Location: 620 4th Ave E
|Charlie’s Restaurant, 1954, Thurston County Assessor, S0uthwest Regional Archives||Charlie’s Tavern today (2015) photograph by
Depending on how you calculate it, several downtown taverns can claim to be the oldest in the city. One of them is Charlie’s Tavern, at 640 Fourth Avenue East (the Spar and the Brotherhood Tavern, in the Woodruff Building, can also lay claim to this honor). Fourth Avenue has been lined with restaurants and taverns since very earliest days. William J. Yeager, a man of many trades, including photographer and drayman, operated a tavern somewhere along Fourth Avenue from the 1850s. According to the Olympia Heritage inventory for the building, a member of the Yeager family erected this building at the corner of 4th and Chestnut in 1912. At the time, it was on the east side of the Fourth Avenue bridge to Swantown, overlooking the Swantown Slough (see Sanborn overlay for 1908). Soon afterwards, in 1916, Prohibition put an end to legitimate tavern businesses. In 1924, the Sanborn map series shows the building as a grocery store. Charles Goldberg, a restaurant operator from Seattle, moved here with his wife and family and opened the Charles Goldberg Restaurant in this building in 1931, just before the repeal of Prohibition in 1933. Since then the building has been in continuous operation as a restaurant or tavern. It has also always been named after Goldberg, although it has had different owners. The building itself has gone through extensive modifications over the years.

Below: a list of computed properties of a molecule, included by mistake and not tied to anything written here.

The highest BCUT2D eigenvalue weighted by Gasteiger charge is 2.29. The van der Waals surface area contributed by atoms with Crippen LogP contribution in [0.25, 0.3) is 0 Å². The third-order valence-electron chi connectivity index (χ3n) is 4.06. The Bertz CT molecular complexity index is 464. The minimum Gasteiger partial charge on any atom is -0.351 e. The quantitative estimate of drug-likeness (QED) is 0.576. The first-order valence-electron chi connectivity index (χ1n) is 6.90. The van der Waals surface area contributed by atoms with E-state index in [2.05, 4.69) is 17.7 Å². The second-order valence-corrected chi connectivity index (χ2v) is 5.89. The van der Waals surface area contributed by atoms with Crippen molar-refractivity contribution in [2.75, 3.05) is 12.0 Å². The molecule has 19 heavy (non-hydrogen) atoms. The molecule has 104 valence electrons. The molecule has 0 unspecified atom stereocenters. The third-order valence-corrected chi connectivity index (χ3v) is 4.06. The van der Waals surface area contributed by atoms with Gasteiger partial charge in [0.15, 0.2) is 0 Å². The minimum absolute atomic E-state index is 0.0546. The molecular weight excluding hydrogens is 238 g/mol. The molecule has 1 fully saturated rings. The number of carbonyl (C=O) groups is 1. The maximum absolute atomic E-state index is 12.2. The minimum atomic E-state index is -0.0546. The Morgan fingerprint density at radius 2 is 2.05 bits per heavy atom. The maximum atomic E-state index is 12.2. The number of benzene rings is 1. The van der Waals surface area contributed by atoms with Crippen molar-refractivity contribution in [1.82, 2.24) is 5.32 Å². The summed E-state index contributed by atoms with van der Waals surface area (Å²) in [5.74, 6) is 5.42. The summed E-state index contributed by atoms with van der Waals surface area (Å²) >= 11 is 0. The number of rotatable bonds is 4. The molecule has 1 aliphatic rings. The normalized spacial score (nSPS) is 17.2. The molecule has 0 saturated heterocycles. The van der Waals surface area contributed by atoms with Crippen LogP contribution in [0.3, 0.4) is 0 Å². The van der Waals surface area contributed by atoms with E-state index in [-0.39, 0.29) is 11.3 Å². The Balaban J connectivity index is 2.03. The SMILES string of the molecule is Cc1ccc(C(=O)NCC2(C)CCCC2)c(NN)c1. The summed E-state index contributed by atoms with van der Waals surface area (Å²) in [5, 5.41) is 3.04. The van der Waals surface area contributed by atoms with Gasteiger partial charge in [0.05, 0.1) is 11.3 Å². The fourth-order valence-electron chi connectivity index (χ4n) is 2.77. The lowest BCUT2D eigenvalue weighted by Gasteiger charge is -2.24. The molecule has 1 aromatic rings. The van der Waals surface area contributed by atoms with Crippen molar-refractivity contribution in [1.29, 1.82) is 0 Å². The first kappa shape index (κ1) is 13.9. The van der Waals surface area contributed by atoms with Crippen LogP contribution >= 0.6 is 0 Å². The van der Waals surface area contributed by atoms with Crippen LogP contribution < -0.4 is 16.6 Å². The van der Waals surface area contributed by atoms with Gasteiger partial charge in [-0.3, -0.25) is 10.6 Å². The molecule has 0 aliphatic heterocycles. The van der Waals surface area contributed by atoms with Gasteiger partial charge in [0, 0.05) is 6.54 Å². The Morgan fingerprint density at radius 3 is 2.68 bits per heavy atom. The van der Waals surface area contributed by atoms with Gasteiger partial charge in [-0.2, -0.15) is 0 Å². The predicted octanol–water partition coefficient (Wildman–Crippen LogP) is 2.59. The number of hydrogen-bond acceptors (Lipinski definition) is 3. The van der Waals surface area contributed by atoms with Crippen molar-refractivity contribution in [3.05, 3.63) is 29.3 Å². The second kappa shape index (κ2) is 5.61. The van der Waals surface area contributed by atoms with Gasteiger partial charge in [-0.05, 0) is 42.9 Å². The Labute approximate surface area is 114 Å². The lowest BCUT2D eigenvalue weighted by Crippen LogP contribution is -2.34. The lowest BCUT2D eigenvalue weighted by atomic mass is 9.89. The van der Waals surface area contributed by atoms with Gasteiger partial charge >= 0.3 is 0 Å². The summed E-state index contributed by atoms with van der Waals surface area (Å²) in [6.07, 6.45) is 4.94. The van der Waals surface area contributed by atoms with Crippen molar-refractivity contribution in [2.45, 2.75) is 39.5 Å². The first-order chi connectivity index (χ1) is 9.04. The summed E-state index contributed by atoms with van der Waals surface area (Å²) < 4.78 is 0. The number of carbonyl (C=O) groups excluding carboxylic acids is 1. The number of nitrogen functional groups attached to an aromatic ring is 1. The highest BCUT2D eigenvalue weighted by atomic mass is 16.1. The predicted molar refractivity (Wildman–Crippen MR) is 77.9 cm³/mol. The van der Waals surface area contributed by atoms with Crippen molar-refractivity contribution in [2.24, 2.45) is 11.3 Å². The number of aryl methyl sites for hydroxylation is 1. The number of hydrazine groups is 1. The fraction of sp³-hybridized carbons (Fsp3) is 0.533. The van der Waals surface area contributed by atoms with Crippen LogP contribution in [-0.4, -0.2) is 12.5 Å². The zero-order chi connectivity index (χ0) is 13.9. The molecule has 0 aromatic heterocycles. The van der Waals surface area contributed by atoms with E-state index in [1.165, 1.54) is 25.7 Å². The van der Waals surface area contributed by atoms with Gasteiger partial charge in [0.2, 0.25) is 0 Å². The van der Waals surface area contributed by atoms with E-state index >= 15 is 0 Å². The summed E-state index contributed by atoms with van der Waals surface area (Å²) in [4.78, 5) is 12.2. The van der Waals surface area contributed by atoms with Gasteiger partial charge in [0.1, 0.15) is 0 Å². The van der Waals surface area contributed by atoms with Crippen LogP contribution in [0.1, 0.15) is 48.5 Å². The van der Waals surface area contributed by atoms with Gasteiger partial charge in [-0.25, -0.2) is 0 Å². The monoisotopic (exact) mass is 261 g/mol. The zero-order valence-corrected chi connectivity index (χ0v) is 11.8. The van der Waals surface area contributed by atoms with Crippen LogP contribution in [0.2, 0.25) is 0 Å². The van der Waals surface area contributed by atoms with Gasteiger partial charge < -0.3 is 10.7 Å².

O’Connell, History of Thurston County Bars and Taverns, at Thurstontalk.com, accessed February 2015